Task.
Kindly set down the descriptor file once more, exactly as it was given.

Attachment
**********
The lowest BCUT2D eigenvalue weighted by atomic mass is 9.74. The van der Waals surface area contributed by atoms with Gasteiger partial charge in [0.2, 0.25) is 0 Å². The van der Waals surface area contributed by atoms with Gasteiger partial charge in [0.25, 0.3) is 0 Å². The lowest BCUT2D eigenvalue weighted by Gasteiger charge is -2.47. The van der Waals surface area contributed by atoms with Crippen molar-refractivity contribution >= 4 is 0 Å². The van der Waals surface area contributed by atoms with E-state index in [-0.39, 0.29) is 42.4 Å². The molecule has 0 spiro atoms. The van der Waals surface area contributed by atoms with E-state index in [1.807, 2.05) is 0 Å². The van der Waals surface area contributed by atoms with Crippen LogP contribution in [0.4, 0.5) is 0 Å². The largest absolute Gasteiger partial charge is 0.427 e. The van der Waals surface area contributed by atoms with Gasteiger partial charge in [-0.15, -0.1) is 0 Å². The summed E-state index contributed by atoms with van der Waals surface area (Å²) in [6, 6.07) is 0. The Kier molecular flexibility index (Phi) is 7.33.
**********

The lowest BCUT2D eigenvalue weighted by atomic mass is 9.74. The van der Waals surface area contributed by atoms with Gasteiger partial charge in [0.2, 0.25) is 0 Å². The van der Waals surface area contributed by atoms with Gasteiger partial charge in [0.25, 0.3) is 0 Å². The lowest BCUT2D eigenvalue weighted by Gasteiger charge is -2.47. The van der Waals surface area contributed by atoms with Crippen molar-refractivity contribution >= 4 is 0 Å². The van der Waals surface area contributed by atoms with E-state index in [-0.39, 0.29) is 42.4 Å². The molecule has 0 spiro atoms. The van der Waals surface area contributed by atoms with E-state index in [1.807, 2.05) is 0 Å². The van der Waals surface area contributed by atoms with Crippen LogP contribution in [0.4, 0.5) is 0 Å². The largest absolute Gasteiger partial charge is 0.427 e. The van der Waals surface area contributed by atoms with Gasteiger partial charge in [-0.15, -0.1) is 0 Å². The summed E-state index contributed by atoms with van der Waals surface area (Å²) in [6, 6.07) is 0. The Kier molecular flexibility index (Phi) is 7.33.